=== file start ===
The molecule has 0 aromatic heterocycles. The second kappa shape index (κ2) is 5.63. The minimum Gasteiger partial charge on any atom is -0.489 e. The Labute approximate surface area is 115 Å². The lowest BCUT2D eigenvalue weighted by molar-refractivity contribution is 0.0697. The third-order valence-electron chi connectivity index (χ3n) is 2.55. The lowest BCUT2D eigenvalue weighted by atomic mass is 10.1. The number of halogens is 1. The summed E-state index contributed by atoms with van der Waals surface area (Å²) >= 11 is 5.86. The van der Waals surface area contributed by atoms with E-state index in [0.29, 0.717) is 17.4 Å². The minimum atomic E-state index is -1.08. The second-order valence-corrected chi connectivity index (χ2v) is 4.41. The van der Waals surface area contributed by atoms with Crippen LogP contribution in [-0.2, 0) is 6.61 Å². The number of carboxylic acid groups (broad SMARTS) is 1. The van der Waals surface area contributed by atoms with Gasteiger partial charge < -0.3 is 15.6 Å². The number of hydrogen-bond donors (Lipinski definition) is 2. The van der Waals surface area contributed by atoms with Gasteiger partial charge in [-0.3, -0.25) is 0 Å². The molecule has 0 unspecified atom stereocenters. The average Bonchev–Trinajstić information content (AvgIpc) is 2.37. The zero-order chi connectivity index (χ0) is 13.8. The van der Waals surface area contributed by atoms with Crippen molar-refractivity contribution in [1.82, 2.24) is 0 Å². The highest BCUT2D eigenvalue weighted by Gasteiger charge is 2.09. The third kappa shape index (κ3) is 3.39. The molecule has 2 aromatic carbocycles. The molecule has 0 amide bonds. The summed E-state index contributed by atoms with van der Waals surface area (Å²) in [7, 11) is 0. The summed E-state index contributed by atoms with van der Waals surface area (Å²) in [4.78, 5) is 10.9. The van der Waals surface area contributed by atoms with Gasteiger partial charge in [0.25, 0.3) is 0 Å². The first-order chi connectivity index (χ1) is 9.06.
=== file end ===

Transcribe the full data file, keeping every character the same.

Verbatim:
The molecule has 0 aromatic heterocycles. The second kappa shape index (κ2) is 5.63. The minimum Gasteiger partial charge on any atom is -0.489 e. The Labute approximate surface area is 115 Å². The lowest BCUT2D eigenvalue weighted by molar-refractivity contribution is 0.0697. The third-order valence-electron chi connectivity index (χ3n) is 2.55. The lowest BCUT2D eigenvalue weighted by atomic mass is 10.1. The number of halogens is 1. The summed E-state index contributed by atoms with van der Waals surface area (Å²) >= 11 is 5.86. The van der Waals surface area contributed by atoms with E-state index in [0.29, 0.717) is 17.4 Å². The minimum atomic E-state index is -1.08. The second-order valence-corrected chi connectivity index (χ2v) is 4.41. The van der Waals surface area contributed by atoms with Crippen LogP contribution in [-0.2, 0) is 6.61 Å². The number of carboxylic acid groups (broad SMARTS) is 1. The van der Waals surface area contributed by atoms with Gasteiger partial charge < -0.3 is 15.6 Å². The number of hydrogen-bond donors (Lipinski definition) is 2. The van der Waals surface area contributed by atoms with Gasteiger partial charge in [-0.3, -0.25) is 0 Å². The molecule has 0 unspecified atom stereocenters. The average Bonchev–Trinajstić information content (AvgIpc) is 2.37. The zero-order chi connectivity index (χ0) is 13.8. The van der Waals surface area contributed by atoms with Crippen molar-refractivity contribution in [1.82, 2.24) is 0 Å². The highest BCUT2D eigenvalue weighted by Gasteiger charge is 2.09. The third kappa shape index (κ3) is 3.39. The molecule has 2 aromatic carbocycles. The molecule has 0 amide bonds. The summed E-state index contributed by atoms with van der Waals surface area (Å²) in [7, 11) is 0. The summed E-state index contributed by atoms with van der Waals surface area (Å²) in [4.78, 5) is 10.9. The van der Waals surface area contributed by atoms with Gasteiger partial charge in [0.25, 0.3) is 0 Å². The first-order chi connectivity index (χ1) is 9.06.